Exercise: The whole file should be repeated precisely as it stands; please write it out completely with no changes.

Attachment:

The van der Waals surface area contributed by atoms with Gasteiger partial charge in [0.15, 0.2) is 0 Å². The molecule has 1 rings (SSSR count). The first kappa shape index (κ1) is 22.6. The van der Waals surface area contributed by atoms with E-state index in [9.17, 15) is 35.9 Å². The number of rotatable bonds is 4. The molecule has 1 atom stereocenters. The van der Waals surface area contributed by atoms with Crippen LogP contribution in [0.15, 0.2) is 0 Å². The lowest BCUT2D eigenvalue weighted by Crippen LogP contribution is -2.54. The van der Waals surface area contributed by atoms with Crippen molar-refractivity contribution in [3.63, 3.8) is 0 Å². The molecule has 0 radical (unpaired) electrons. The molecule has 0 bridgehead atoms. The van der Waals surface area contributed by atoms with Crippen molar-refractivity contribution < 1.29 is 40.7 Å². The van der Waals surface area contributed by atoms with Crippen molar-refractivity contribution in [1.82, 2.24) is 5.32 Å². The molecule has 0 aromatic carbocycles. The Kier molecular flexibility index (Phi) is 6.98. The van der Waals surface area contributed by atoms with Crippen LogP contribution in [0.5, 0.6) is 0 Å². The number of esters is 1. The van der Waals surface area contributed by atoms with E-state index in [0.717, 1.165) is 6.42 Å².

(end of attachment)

The van der Waals surface area contributed by atoms with Gasteiger partial charge in [0.15, 0.2) is 0 Å². The molecule has 1 rings (SSSR count). The first kappa shape index (κ1) is 22.6. The van der Waals surface area contributed by atoms with E-state index in [9.17, 15) is 35.9 Å². The number of rotatable bonds is 4. The molecule has 1 atom stereocenters. The van der Waals surface area contributed by atoms with Crippen LogP contribution in [0.15, 0.2) is 0 Å². The lowest BCUT2D eigenvalue weighted by Crippen LogP contribution is -2.54. The van der Waals surface area contributed by atoms with Crippen molar-refractivity contribution in [3.63, 3.8) is 0 Å². The molecule has 0 radical (unpaired) electrons. The molecule has 0 bridgehead atoms. The van der Waals surface area contributed by atoms with Crippen molar-refractivity contribution < 1.29 is 40.7 Å². The van der Waals surface area contributed by atoms with Crippen molar-refractivity contribution in [1.82, 2.24) is 5.32 Å². The molecule has 0 aromatic carbocycles. The Kier molecular flexibility index (Phi) is 6.98. The van der Waals surface area contributed by atoms with Crippen LogP contribution in [0.5, 0.6) is 0 Å². The number of esters is 1. The van der Waals surface area contributed by atoms with E-state index in [0.717, 1.165) is 6.42 Å².